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Program accountabilityEdit

To measure the effectiveness of federal grant programs, the HRSA requires grantees to report on specific performance measures related to their grant funded activities. The measures are part of the Government Performance Results Act (GPRA). In order to receive or continue to receive Program funds, all EMSC grantees must provide data on measures 71 to 80:

  • The percent of prehospital provider agencies in the state or territory that have on-line pediatric medical direction available from dispatch through patient transport to a definitive care facility.
  • The percent of prehospital provider agencies in the state/territory that have off-line pediatric medical direction available from dispatch through patient transport to a definitive care facility.
  • The percent of patient care units in the state or territory that have essential pediatric equipment and supplies as outlined in national guidelines.
  • The percent of hospitals recognized through a statewide, territorial, or regional standardized system that are able to stabilize or manage pediatric medical emergencies.
  • The percent of hospitals recognized through a statewide, territorial, or regional standardized system that are able to stabilize and/or manage pediatric traumatic emergencies.
  • The percentage of hospitals in the state/territory that have written interfacility transfer guidelines that cover pediatric patients and that include pre-defined components of transfer.
  • The percent of hospitals in the state/territory that have written interfacility transfer agreements that cover pediatric patients.
  • The adoption of requirements by the state/territory for pediatric emergency education for license/certification renewal of BLS/ALS providers.
  • The degree to which state/territories have established permanence of EMSC in the state/territory EMS system by establishing an EMSC Advisory Committee, incorporating pediatric representation on the EMS Board, and hiring a full-time EMSC manager.
  • The degree to which state/territories have established permanence of EMSC in the state/territory EMS system by integrating EMSC priorities into statutes/regulations.

PartnershipsEdit

The program works with a variety of national and professional organizations[clarification needed] to identify and address the key issues affecting EMS, including but not limited to: managed care, disaster preparedness, children with special health care needs, mental health, family-centered care, and cultural diversity. The program develops national task forces and publishes comprehensive reports drawing attention to many of these issues.

Emergency department readiness projectEdit

In 2013, the American Academy of Pediatrics, the American College of Emergency Physicians, the Emergency Nurses Association, and the EMSC cooperated in a quality improvement project. Approximately 5,000 EDs were offered an assessment of their department's readiness, based on six topic areas published in the 2009 Guidelines for the Care of Children in the Emergency Department (or National Guidelines).[6] The assessment was conducted over a period of seven months. The response rate of EDs was over eighty percent. Assessments were completed by August 2013. Upon completion of their assessment, each emergency department was given a pediatric readiness score, a gap analysis and access to an on-line toolkit to assist in quality improvement initiatives.[7]

Inter-facility transfer tool kit for the pediatric patientEdit

In collaboration with the Emergency Nurses Association and the Society of Trauma Nurses, the EMSC developed the Inter Facility Transfer Tool Kit for the Pediatric Patient.[8] The toolkit includes an algorithm for developing transfer processes; talking points; example guidelines, agreements, and memorandums of understanding; and case presentations.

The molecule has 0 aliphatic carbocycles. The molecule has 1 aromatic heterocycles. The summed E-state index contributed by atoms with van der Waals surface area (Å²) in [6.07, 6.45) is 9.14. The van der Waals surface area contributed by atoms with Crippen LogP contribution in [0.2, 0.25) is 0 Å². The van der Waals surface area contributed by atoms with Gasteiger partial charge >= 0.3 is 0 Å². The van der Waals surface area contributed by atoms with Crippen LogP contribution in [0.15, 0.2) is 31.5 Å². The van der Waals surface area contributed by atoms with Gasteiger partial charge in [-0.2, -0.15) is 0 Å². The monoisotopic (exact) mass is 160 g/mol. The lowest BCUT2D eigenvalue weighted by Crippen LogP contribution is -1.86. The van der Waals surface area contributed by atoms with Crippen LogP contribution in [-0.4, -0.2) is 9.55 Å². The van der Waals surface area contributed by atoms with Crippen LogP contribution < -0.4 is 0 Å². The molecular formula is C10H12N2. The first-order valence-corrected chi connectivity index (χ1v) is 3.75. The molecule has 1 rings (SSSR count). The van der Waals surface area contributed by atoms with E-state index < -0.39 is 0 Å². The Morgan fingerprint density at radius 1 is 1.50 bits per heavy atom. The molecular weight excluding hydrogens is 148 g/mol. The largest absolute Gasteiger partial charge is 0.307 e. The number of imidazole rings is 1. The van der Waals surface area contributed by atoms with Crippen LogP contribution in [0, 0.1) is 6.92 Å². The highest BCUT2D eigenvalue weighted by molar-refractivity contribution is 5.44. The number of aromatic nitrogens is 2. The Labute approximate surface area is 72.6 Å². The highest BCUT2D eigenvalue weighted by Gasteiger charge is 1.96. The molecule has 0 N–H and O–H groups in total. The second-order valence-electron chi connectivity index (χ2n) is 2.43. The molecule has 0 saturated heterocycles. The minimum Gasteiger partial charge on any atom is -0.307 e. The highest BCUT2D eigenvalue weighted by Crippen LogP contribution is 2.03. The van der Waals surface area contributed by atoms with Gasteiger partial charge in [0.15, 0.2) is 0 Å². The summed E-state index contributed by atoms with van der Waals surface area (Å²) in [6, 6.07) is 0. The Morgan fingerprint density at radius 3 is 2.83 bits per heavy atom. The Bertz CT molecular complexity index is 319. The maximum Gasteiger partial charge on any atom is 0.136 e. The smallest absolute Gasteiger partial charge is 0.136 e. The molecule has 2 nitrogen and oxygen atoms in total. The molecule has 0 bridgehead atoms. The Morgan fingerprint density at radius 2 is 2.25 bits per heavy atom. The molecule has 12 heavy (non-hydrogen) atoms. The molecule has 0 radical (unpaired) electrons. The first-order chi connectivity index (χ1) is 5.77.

Equipment list for ambulancesEdit

The American College of Surgeons Committee on Trauma, the National Association of EMS Physicians, the American College of Emergency Physicians (ACEP), and the EMSC Partnership for Children Stakeholder Group collaborated to revise the recommended equipment list for ambulances. This revised document was to be used to evaluate the availability of pediatric equipment and supplies for basic and advanced life support.[9]

Pediatric medication safety in the emergency departmentEdit

Duke University and the AAP convened a multidisciplinary panel provide recommendations to improve pediatric medication safety in the emergency department.[10]

Emergency Medical Treatment and Labor Act (EMTALA)Edit

The George Washington University School of Public Health and Health Services Department of Health Policy and the NRC published an issue brief entitled The Application of the Emergency Medical Treatment and Labor Act (EMTALA) to Hospital Inpatients.[11]

EMS-related researchEdit

The Federal Interagency Committee on EMS and the EMSCNRC conducted a gap analysis of EMS related research. The analysis included over 270 articles. Its aim was to provide an evidence base for decision makers.[12]

PECARNEdit

 
Pediatric Emergency Care Applied Research Network logo

The EMSCNRC has collaborated with the Pediatric Emergency Care Applied Research Network (PECARN), the first federally funded pediatric emergency medicine research network.

ReferencesEdit

  1. ^ "Calvin Sia." Archived August 10, 2014, at the Wayback Machine American Academy of Pediatrics website.
  2. ^ Gauche-Hill M. et al (ed.)"APLS:the Pediatric Emergency Medicine Resource." American Academy of Pediatrics, American College of Emergency Physicians. Jones & Bartlett Learning, 2004 p527. ISBN 0763733164, 9780763733162. Accessed 31 December 2013.
  3. ^ Clay R. "A Trailblazer Moves On." Monitor on Psychology, January 2012, vol.43(1) p68. Accessed July 6, 2013
  4. ^ Ball J. W. "The Emergency Medical Services for Children Program: Accomplishments and Contributions." Clinical Pediatric Emergency Medicine vol 7(1) DOI10.1016/j.cpem.2006.01.001
  5. ^ "Bolivoa" Archived 2010-01-13 at the Wayback Machine EMSC website.
  6. ^ "Guidelines for Care of Children in the Emergency Department" Archived 2010-06-13 at the Wayback Machine Children's National organization.
  7. ^ "Peds Ready." National Peds Ready results and tool kit.
  8. ^ "Inter Facility Transfer Tool Kit for the Pediatric Patient." Pediatric Readiness organization website.
  9. ^ "Equipment for ambulances." CNMC organization document. Accessed March 16, 2013.
  10. ^ "Ensuring that all children receive appropriate care in a health care emergency." Archived 2010-03-12 at the Wayback Machine EMSC National Resource Centre. Accessed March 16, 2013.
  11. ^ "The Application of the Emergency Medical Treatment and Labor Act (EMTALA) to Hospital Inpatients." Archived 2010-06-13 at the Wayback Machine The George Washington University Medical Center. Accessed March 16, 2013.
  12. ^ "Gap analysis of EMS related research." Archived 2010-06-13 at the Wayback Machine EMSCNRC Children's National Medical Center. Accessed March 16, 2013.

External linksEdit